Services that “arrive at the speed of the network” are referred to as “best effort.” They get to their destination as fast as the network allows. The key is for the operator to build its network in such a way that most of the Internet packets sent into its network find their way to the right destinations in a reasonable timeframe. The Internet Protocol is clever enough to fix any problems that occur on its own, by arranging the resending of any lost or late packets.
That journey starts from a home DSL modem, travels across the last-mile copper or fiber to an access multiplexer that automatically sends Internet traffic across an aggregation network (a set of routed connections) to one big server called a Broadband Remote Access Server or BRAS. In the same way, all Internet traffic comes from this same server and returns by the same path. IPTV comes via a separate server over a guaranteed route — only meeting this traffic in the “last-mile” connection to the home.
As the size of files that are downloaded over the Internet get bigger, operators are adding more bandwidth from their BRAS to homes. However, operators can only keep up with demand based on the pricing of their broadband services. If broadband pricing continues to fall, then operators will not have enough money to keep this part of their network developing in line with Internet traffic. As video downloads increase and take up more of this “best-effort” traffic, it will put an increasing strain on such networks. This is exactly why IPTV’s guaranteed real-time delivery is so important.
If piracy could be completely eliminated, then these networks would be freed up more and more for legitimate traffic, and if spam could be eliminated, then even more bandwidth could be kept back for legitimate uses. Applying as many technological resources as possible to solve these two issues is essential and in time this will be achieved. But until then, telcos must balance their broadband revenues with money spent providing Internet access. We see that as completely unrelated to the resources that are made available for IPTV and the only limiting factor in download video services.
Myth:If I have a Digital Video Recorder, I don’t really need IPTV.
The reality. IPTV and Digital Video Recorders (DVRs) are actually complimentary services. A DVR has to get its content from somewhere, and that has to be either a quality TV service such as is provided by IPTV, or file download programming over the Internet. IPTV, working alongside a DVR, gives the consumer a complete experience, including the ability to pause and rewind live programming.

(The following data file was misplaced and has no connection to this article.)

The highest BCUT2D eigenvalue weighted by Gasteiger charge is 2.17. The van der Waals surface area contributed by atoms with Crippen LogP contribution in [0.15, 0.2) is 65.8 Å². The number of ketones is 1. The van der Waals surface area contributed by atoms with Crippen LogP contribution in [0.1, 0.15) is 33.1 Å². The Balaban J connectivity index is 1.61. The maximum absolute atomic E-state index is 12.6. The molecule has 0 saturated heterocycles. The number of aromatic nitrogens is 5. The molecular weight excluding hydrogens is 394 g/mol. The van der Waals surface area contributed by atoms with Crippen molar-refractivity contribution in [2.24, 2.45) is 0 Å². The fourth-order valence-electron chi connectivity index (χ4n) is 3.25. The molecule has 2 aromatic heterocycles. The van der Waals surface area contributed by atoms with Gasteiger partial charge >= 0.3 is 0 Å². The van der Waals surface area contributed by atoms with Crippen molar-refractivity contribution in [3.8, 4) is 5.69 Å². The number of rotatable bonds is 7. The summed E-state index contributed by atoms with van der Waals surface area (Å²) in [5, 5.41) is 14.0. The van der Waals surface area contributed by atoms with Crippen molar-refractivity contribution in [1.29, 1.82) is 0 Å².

DVR is one of the key features consumers want. There are, however, many great TV applications that a DVR — which is basically a recording device — cannot deliver. These include things such as picture-in-picture mosaics, advanced search functions, connected services such as caller ID, photo sharing and email delivery on TV and across devices, and so much more.
There is an entire ecosystem that must be built around DVRs, and in order to get the best benefit from them, the content on the DVR is best derived from an IPTV system. This is because DVRs can be a stopping-off point between the IPTV service and portable devices and home networks.
Once content has been delivered to a home over an IPTV system, its viewing life does not end there. That content must be protected from piracy in a way that does not infringe on a consumer's right to personal use of that content on all of his or her devices.
The easiest way to do this is to design the encryption for the DVR with transport to portable devices in mind. One organization that is doing this is the Digital Living Network Alliance (DLNA), which selects existing standards and then ensures that varying implementations of these work together in the future digital home.
The DLNA has 250 member companies, including virtually all of the leading consumer electronics and high technology businesses with a stake in this area.
At the moment, IPTV is farthest ahead on acting as the gateway to deliver content into the DVR that can be accessed elsewhere in the home. There are unresolved issues in delivering content from two competing high definition DVD standards, and mobile content is not dense enough, while cable and satellite both have format obstacles to overcome. The two prominent ways to deliver content into such a home network are through an existing pay-TV system (of which IPTV is the best since IP is such a ubiquitous data format to work with), and the PC, which uses the same IP format.